This work examines the ways in which the armies of all sides acquired their arms and equipment during the wars. It shows that without an appraisal of the logistics of arms production and distribution, and an assessment of the degree to which the needs of all sides were satisfied, the reasons why events took the course they did cannot be fully understood. Dr. Edwards demonstrates that, in terms of logistics, Parliament was in the strongest position: not only did it control the native arms industry, concentrated in the Home Counties, but also, because of its superior industrial and financial base, it was able to finance its purchases more easily. And in addition, it had readier access to foreign supplies. The access to, and reliability of, shipments of arms and supplies from abroad emerges as a crucially important factor. Indeed, Dr. Edwards argues that war in England may not even have broken out in 1642, and could not have been sustained, if consignments had not been coming in from mainland Europe.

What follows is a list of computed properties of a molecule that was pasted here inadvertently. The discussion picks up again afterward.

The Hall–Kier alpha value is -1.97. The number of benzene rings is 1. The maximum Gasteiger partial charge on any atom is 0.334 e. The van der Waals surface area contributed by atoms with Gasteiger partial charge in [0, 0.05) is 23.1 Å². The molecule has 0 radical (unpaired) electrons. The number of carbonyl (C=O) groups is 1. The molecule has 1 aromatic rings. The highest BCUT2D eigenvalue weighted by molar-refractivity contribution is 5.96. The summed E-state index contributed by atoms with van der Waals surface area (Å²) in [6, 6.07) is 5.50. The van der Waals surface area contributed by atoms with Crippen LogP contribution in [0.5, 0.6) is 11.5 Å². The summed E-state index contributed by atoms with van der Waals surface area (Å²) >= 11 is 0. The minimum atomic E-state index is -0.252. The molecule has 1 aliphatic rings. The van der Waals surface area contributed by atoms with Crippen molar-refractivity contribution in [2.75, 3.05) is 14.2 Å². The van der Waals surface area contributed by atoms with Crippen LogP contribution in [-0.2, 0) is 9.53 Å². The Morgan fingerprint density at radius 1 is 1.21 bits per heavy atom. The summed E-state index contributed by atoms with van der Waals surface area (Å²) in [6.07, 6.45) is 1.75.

The result of extensive research both in Britain and abroad and the use of countless unpublished and largely unknown documents, Dealing in Death fills a gap in the history of the war that has lain open for 350 years.